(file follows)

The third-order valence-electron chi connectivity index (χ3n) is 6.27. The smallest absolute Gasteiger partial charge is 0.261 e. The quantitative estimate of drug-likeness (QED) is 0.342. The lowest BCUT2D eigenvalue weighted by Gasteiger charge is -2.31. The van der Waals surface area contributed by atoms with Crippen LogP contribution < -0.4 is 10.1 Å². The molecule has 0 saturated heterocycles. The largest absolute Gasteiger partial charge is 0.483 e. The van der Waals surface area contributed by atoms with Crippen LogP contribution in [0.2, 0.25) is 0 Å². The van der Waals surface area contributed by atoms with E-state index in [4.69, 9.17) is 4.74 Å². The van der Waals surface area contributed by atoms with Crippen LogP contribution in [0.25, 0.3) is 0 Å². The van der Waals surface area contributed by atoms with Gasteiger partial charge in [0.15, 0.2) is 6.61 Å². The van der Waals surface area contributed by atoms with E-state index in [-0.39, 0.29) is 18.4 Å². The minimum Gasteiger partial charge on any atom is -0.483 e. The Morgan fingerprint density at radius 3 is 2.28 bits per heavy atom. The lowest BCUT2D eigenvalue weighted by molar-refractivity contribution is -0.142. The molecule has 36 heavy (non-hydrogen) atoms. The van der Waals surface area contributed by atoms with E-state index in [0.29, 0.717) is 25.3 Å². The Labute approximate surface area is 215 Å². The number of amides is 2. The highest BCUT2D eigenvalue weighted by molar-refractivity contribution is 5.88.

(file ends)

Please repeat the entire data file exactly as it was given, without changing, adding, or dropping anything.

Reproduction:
The third-order valence-electron chi connectivity index (χ3n) is 6.27. The smallest absolute Gasteiger partial charge is 0.261 e. The quantitative estimate of drug-likeness (QED) is 0.342. The lowest BCUT2D eigenvalue weighted by Gasteiger charge is -2.31. The van der Waals surface area contributed by atoms with Crippen LogP contribution < -0.4 is 10.1 Å². The molecule has 0 saturated heterocycles. The largest absolute Gasteiger partial charge is 0.483 e. The van der Waals surface area contributed by atoms with Crippen LogP contribution in [0.2, 0.25) is 0 Å². The van der Waals surface area contributed by atoms with E-state index in [4.69, 9.17) is 4.74 Å². The van der Waals surface area contributed by atoms with Crippen LogP contribution in [0.25, 0.3) is 0 Å². The van der Waals surface area contributed by atoms with Gasteiger partial charge in [0.15, 0.2) is 6.61 Å². The van der Waals surface area contributed by atoms with E-state index in [-0.39, 0.29) is 18.4 Å². The minimum Gasteiger partial charge on any atom is -0.483 e. The Morgan fingerprint density at radius 3 is 2.28 bits per heavy atom. The lowest BCUT2D eigenvalue weighted by molar-refractivity contribution is -0.142. The molecule has 36 heavy (non-hydrogen) atoms. The van der Waals surface area contributed by atoms with E-state index in [0.29, 0.717) is 25.3 Å². The Labute approximate surface area is 215 Å². The number of amides is 2. The highest BCUT2D eigenvalue weighted by molar-refractivity contribution is 5.88.